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26 October 2010, 11:08 | Updated: 26 October 2010, 15:14
After announcing cuts of more than 3000 jobs between now and 2014, Norfolk County Council has opened 'Norfolk's Big Conversation' with residents today.
The aim of the conversation is to get the residents' views on proposals being made after last week's Comprehensive Spending Review, which announced an average 7.1% reduction in local government spending over the next four years.
The changes are thought to include a large reduction in costs and a reshaping of council services. The Council say that after the cuts have taken affect they will become much more streamlined and efficient in the way they work and that reshaping its priorities is the only thing that they can do during the biggest reduction in public service spending since the 1970s. Ian Mackie, Deputy Leader of the County Council and Cabinet Member for Finance and Performance, said: "In order to protect as many frontline services as possible, we plan to strip back spending on overheads and management costs."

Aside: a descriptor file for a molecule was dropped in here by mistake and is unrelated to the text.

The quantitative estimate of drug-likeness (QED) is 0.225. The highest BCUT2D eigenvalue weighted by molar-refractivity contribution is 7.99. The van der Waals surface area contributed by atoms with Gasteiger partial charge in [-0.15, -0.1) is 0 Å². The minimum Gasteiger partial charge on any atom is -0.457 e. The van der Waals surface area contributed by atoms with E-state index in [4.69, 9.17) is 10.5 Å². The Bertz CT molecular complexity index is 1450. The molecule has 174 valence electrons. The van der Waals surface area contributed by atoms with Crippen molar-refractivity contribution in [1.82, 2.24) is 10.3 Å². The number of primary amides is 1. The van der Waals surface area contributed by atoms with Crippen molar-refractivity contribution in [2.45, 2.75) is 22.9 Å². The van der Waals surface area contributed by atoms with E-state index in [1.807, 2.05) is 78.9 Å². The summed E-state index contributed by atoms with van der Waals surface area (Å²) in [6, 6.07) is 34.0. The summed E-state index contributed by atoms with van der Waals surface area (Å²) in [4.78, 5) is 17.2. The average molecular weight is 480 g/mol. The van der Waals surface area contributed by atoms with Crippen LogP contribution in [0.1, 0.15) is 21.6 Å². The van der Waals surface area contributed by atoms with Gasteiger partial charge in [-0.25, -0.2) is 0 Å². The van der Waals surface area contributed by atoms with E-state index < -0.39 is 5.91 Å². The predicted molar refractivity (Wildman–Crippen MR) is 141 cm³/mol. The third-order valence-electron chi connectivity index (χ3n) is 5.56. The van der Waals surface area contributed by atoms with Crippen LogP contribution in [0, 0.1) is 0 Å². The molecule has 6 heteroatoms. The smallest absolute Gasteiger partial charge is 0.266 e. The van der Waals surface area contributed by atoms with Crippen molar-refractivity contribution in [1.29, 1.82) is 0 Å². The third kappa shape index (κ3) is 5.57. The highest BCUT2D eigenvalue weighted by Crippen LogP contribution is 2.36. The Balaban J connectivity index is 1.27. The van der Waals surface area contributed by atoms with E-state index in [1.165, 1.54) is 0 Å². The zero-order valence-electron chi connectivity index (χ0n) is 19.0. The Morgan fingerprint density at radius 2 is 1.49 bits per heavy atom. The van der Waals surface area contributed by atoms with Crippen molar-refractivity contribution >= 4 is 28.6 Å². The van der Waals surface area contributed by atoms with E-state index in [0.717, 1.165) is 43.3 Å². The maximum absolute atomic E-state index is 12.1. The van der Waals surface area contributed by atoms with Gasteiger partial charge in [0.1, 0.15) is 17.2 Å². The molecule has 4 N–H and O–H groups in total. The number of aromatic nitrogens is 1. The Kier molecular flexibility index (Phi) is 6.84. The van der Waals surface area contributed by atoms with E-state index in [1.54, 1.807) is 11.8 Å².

The Council wants to explore different areas with the residents of Norfolk, including how to build on the county's strong tradition for community service, as well as finding out how they can effectively protect the general public and assess people's needs.
'Norfolk's Big Conversation' is running until Monday 10th January, and will allow people to give their views on the council's suggestions. As well as meeting with various businesses and community groups, there will be a chance for people to make comments through the residents' magazine, 'Your Norfolk', which will be delivered to homes in December.
There is an online discussion forum at www.norfolk.gov.uk/bigconversation, where people can also share their views. The proposals and responses will be debated throughout January and also at a meeting with the full Council on February 14th.